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Barley Nutrition

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A wide variety of foods can be made with barley. From top clockwise, muffins, granola, barley flour, pearled barley, no-bake cookies, vegetable beef barley soup, tabouleh, and pancakes.

Photo and caption courtesy Peggy Greb @ ARS-USDA.

Barley, as a grain, is not considered by humans to be as palatable as other grains, but it is still used in many foods that we eat (2, 8, 10, 13). Most barley used for food is either in pearled or flour form (10).

Pearled barley

Before being used for human consumption, barley must undergo 3-4 pearlings (13). Pearling is a polishing or abrasive grinding process which removes the outer husk and part of the bran layer of the kernels (6, 8, 10, 13). (Pot barley is not as polished (8).) After pearling it can be used in soup, dressings, cereal, infant foods, or ground into flour (8, 13).


Barley flour can be produced either as a by-product of pearling, or from milled grain (3, 10). The best quality flour comes from milling pearled barley. Because of low gluten, barley flour is usually mixed with 10-25% wheat flour for baking (3).

Barley flour is used in flatbreads, baby foods, breakfast cereals, and baking (10, 13).

Other uses

Roasted barley is considered to be a healthy alternative to coffee, such as in "caffé d'orzo" (12). Barley is also used in the production of some vinegars (13).

Fig 1.*
Fig 2.*

Despite it's reputation for not being as palatable as other grains, globally barley provides about three times more calories per capita ( Figure 1) than oats (see oats, nutrition). The four top consuming countries get over 100 calories a day from barley, with Moroccan citizens getting the most at 275 calories a day from this grain. By comparison per capita, India averages 7, the US averages 5, and China averages 2 calories per day.

* FAOSTAT data, 2005

Barley is high in carbohydrates, fiber and antioxidants; is a source of protein, calcium and phosphorus and B vitamins; and is low-fat and cholesterol-free (10, 13). Current research is investigating the potential health benefits of barley, but some of the claims are that it can regulate blood sugar and lower cholesterol (8, 10).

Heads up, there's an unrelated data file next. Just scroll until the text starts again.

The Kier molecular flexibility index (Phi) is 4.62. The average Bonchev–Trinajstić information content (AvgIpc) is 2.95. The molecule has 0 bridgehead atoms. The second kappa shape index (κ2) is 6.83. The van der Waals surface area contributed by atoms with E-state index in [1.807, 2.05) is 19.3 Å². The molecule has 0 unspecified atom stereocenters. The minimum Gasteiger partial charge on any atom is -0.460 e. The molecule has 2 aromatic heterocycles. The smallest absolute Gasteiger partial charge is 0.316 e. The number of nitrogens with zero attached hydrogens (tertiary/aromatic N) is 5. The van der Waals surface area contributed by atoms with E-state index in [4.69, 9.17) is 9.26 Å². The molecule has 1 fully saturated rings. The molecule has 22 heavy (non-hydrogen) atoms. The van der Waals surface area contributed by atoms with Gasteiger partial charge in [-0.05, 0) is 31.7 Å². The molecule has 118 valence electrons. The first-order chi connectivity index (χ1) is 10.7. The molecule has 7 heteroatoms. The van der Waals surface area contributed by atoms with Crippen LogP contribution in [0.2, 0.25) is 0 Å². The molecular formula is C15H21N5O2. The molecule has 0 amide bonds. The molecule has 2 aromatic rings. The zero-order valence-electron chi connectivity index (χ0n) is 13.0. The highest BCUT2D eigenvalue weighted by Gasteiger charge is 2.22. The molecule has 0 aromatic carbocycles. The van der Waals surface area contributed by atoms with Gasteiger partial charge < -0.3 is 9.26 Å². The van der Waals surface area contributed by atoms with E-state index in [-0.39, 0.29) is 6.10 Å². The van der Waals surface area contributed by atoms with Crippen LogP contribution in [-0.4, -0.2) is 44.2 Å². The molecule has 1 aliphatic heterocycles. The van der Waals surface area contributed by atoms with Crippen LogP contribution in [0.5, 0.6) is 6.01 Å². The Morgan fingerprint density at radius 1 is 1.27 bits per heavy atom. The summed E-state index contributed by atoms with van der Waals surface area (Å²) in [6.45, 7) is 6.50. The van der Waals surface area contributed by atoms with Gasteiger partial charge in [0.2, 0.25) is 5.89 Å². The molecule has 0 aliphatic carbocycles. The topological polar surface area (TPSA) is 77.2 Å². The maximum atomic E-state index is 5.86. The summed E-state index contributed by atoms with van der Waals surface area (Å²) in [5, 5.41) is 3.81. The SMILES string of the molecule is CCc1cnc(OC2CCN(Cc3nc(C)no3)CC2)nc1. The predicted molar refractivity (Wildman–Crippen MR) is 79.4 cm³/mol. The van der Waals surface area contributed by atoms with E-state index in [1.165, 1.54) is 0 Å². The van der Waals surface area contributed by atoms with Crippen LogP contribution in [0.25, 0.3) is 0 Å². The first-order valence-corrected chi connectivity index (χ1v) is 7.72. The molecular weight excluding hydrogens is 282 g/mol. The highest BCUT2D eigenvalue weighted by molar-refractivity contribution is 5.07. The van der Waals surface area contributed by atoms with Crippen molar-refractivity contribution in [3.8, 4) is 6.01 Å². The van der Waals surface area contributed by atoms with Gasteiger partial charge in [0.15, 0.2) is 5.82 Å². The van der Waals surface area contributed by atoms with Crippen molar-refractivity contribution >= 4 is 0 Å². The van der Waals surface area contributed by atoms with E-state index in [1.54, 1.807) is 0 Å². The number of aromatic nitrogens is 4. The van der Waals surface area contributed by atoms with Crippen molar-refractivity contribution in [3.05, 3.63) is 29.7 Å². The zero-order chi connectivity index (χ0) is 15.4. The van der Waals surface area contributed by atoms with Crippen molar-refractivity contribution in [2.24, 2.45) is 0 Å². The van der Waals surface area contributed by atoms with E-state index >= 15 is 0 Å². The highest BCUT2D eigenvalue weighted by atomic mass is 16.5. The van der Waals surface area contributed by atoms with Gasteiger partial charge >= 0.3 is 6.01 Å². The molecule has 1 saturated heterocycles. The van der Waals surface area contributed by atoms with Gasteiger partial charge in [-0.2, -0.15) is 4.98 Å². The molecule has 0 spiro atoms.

For more information on barley as a food, visit:
For nutrition information see the following links: For information on malts and brewing, see Barley Introduction .

  1. Barley Germplasm Database, 2003. Barley Database Notes. Barley Germplasm Center, Okayama University, Japan.
  2. 2005. The Barley project, Oregon State University. What is Barley? Accessed April 19, 2006.
  3. Duke, J. A. 1983. Handbook of Energy Crops. unpublished. Hordeum vulgare L.
  4. Gomez-Macpherson, H. 2001. Hordeum vulgare. EcoPort Entity 1232,
  5. Hordeum vulgare. Retrieved April 18, 2006, from the Integrated Taxonomic Information System on-line database,
  6. Kling, J. 2004. An Introduction to Barley - Notes from CSS 330 World Foods Class. Accessed April 18, 2006.
  7. Plants for a Future database. 2004. Hordeum vulgare Blagdon Cross, Ashwater, Beaworthy, Devon, EX21 5DF, UK. Website: Accessed April 18, 2006.
  8. Small, E. 1999. New crops for Canadian agriculture. p. 15-52. In: J. Janick (ed.), Perspectives on new crops and new uses. ASHS Press, Alexandria, VA.
  9. US Barley genome project. 2005. Accessed April 18, 2006.
  10. U.S. Grains Council (2006) Barley: Genus Hordeum, family poaceae, a cereal grain.
  11. USDA, NRCS, 2006. The PLANTS Database, 6 March 2006. National Plant Data Center, Baton Rouge, LA 70874-4490 USA.
  12. Wikipedia contributors (2006). Barley. Wikipedia, The Free Encyclopedia. Retrieved April 14, 2006
  13. Young, B. 2001. Barley; The Versatile Crop. Southern Illinois University, College of Science, Ethnobotanical Leaflets.